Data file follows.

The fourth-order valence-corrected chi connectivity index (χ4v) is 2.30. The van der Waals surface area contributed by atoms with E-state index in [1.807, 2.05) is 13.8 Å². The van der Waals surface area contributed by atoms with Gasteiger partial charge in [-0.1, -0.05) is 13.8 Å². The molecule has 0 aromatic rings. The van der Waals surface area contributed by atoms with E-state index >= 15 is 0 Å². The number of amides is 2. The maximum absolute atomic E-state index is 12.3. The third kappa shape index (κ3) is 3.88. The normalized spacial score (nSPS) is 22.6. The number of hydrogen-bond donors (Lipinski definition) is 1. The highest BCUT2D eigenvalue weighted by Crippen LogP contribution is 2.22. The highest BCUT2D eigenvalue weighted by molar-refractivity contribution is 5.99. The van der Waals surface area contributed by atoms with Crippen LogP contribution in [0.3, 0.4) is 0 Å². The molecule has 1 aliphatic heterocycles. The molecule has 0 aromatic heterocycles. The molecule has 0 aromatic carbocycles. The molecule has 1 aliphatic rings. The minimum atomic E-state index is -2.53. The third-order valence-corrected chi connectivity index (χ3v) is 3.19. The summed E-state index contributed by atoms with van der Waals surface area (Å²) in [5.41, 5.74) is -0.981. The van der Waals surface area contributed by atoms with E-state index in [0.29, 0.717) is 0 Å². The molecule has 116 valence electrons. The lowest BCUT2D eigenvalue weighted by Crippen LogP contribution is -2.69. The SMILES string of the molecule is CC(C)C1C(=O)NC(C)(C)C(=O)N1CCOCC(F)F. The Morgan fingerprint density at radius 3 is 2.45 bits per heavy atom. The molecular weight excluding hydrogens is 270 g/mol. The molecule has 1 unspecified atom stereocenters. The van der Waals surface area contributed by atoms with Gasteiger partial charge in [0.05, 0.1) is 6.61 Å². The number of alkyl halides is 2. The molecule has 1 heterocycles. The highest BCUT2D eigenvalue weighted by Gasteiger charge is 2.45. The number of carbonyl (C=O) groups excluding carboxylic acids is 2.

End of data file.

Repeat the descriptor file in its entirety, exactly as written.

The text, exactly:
The fourth-order valence-corrected chi connectivity index (χ4v) is 2.30. The van der Waals surface area contributed by atoms with E-state index in [1.807, 2.05) is 13.8 Å². The van der Waals surface area contributed by atoms with Gasteiger partial charge in [-0.1, -0.05) is 13.8 Å². The molecule has 0 aromatic rings. The van der Waals surface area contributed by atoms with E-state index >= 15 is 0 Å². The number of amides is 2. The maximum absolute atomic E-state index is 12.3. The third kappa shape index (κ3) is 3.88. The normalized spacial score (nSPS) is 22.6. The number of hydrogen-bond donors (Lipinski definition) is 1. The highest BCUT2D eigenvalue weighted by Crippen LogP contribution is 2.22. The highest BCUT2D eigenvalue weighted by molar-refractivity contribution is 5.99. The van der Waals surface area contributed by atoms with Crippen LogP contribution in [0.3, 0.4) is 0 Å². The molecule has 1 aliphatic heterocycles. The molecule has 0 aromatic heterocycles. The molecule has 0 aromatic carbocycles. The molecule has 1 aliphatic rings. The minimum atomic E-state index is -2.53. The third-order valence-corrected chi connectivity index (χ3v) is 3.19. The summed E-state index contributed by atoms with van der Waals surface area (Å²) in [5.41, 5.74) is -0.981. The van der Waals surface area contributed by atoms with E-state index in [0.29, 0.717) is 0 Å². The molecule has 116 valence electrons. The lowest BCUT2D eigenvalue weighted by Crippen LogP contribution is -2.69. The SMILES string of the molecule is CC(C)C1C(=O)NC(C)(C)C(=O)N1CCOCC(F)F. The Morgan fingerprint density at radius 3 is 2.45 bits per heavy atom. The molecular weight excluding hydrogens is 270 g/mol. The molecule has 1 unspecified atom stereocenters. The van der Waals surface area contributed by atoms with Gasteiger partial charge in [0.05, 0.1) is 6.61 Å². The number of alkyl halides is 2. The molecule has 1 heterocycles. The highest BCUT2D eigenvalue weighted by Gasteiger charge is 2.45. The number of carbonyl (C=O) groups excluding carboxylic acids is 2.